With Rex, though, there is a clean slate.  I’m already reading up on how to teach kids about nose-blowing.  I’ve done plenty of demonstrations of the concept for him since I’ve had a perpetual cold it seems since he was born.  I’m sure Grandpa will give him a good show, too, at some point.  When he’s old enough and hopefully fully proficient in nose-blowing, if he asks why Daddy doesn’t blow his nose, we’ll just have to tell him that Daddy is a conscientious objector.  And we’ll pity him his inability to just blow.

Catch Up

Hi all,

Yes, still here. Yes, still trying to blog but obviously not being very successful about it. So, instead, you get the dreaded bullet points of life. Because, aren’t our lives really just bullet points?

  • Rex is officially in his twenties.  20 months he turned on Thursday! I can’t quite tell a difference between 19 months and 20 but I can say that the child is sucking up language like it’s going out of style. Mr. X has already taught him “A, B, C” and he sings it constantly in the backseat of the car.  He is like a little parrot saying the things that we say, which is cool but also disconcerting since you never quite know when he’s going to do it. He has been helping to keep my sailorly swearing problem in check, though.
  • Rex also has developed a fowl problem. The child does not like poultry of any kind. No chicken or turkey.  He has nothing against cows, however, and will happily devour hamburger. But, Chik-Fil-A is off the menu for the time being, which I know is disappointing their cows.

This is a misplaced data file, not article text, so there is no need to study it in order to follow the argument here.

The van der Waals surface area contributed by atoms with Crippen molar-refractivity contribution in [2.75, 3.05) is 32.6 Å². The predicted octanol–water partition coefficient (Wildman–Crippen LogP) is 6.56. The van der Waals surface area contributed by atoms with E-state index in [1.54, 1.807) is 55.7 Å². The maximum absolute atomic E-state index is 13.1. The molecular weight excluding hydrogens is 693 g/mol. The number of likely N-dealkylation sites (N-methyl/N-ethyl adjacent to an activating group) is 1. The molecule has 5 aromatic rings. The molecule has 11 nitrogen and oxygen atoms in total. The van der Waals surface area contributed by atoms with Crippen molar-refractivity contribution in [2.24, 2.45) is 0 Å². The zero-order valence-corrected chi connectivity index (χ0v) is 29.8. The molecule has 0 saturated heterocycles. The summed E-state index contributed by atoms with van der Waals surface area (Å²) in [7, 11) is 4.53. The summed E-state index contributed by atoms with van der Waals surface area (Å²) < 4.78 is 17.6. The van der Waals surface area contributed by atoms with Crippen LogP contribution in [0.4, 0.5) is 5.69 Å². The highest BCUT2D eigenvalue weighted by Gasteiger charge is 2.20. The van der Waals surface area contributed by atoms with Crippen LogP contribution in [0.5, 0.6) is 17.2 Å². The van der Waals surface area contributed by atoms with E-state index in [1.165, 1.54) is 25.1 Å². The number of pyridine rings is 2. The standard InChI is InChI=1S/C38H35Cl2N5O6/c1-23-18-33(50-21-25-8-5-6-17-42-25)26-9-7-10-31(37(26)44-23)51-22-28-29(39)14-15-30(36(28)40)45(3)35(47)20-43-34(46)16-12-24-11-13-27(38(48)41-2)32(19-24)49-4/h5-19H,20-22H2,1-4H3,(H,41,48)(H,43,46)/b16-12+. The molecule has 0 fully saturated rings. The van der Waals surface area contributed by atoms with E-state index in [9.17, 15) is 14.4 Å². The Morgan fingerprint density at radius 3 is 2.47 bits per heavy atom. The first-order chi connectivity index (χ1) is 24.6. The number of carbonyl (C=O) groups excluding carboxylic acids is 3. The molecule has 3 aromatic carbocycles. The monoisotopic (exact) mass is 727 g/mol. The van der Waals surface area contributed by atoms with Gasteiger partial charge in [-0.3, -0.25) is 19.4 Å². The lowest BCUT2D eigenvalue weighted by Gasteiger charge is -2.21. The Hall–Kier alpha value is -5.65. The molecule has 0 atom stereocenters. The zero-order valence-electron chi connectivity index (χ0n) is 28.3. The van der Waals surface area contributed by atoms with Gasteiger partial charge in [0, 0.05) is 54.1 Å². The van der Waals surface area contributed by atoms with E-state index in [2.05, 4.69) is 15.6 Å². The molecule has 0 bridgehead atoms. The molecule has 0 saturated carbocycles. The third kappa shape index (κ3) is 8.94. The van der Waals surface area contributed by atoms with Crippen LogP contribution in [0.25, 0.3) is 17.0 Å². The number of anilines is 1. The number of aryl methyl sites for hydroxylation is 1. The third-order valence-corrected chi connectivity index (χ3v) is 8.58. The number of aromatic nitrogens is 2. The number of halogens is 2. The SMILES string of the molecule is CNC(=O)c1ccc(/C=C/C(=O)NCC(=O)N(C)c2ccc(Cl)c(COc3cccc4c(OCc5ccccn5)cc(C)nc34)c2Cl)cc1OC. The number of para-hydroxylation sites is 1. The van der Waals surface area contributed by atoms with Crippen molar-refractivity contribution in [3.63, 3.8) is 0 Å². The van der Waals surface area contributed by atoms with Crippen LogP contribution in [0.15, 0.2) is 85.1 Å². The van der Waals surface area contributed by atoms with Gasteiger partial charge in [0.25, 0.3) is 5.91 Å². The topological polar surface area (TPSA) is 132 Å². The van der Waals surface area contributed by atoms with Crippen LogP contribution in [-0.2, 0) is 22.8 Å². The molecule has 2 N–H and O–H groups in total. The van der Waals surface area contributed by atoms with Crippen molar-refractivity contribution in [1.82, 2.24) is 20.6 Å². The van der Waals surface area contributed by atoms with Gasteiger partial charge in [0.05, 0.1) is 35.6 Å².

• Mr. X got a promotion at work to a manager position.  I told him that night that woke up that morning with a staffer and went to bed with a manager. He accused me of sleeping my way to the top. He’s very relieved as this is what he had been wanting for a while and I’m relieved because it means we get to stay where we are for at least a little while.
  • I’m in the process of trying to find a new therapist.  I’ve got some issues that I’d like to work on and I want to start with a clean slate, so to speak.  It’s a lot like internet dating, though. What are some of these people thinking with the pictures they post of themselves?
  • I’ve been feeling very nostalgic for life before the internet these days.  Not nostalgic enough, however, to turn off the computer. I blame the new Droid Bionic phone I got through work.  How did we kids ever entertain oursevles without Angry Birds?

That’s all for now. I’ve got lots of things swimming in my head that I want to write about, but you can see how well that’s going.

Ta ta,

Mrs. X

The Permanence of My Records

A few months ago, I spent an evening sifting through a box that contained my school records from kindergarten through college.  During those years, my parents diligently saved report cards, memorable artwork, progress reports, and yearbooks, among other items, and then handed them off to me when I moved out.  I don’t know what compelled me that night to look through the stuff, but I remembered pretty quickly why I don’t go through them very often: I hate reading about my younger self.

There is in fact a great deal written about me from those early years, starting with the letter that my parents wrote in support of their application to have me attend a private school for kindergarten.  They unfortunately thoughtfully kept it for me, for what purpose I have yet to decipher.  While my father now points to the positive portions of the letter as proof that I was then who I am now (does that make sense?), I actually hate this letter.  I feel as if it makes me out to be this little monster instead of a probably pretty normal 5 year old only child.  This gem of a paragraph, which Dad wrote in his best PhD-in-childhood-development-ese, still stings:

Probably the least successful aspect of her development so far has been in developing social relationships with other children. She tends to be aggressive and self-centered.  Thus, as an only child who is very independent, she tends not to share well or to seek out relationships with other children on an equal, sharing basis.  Rather, she tends to dominate efforts of other children to relate to her.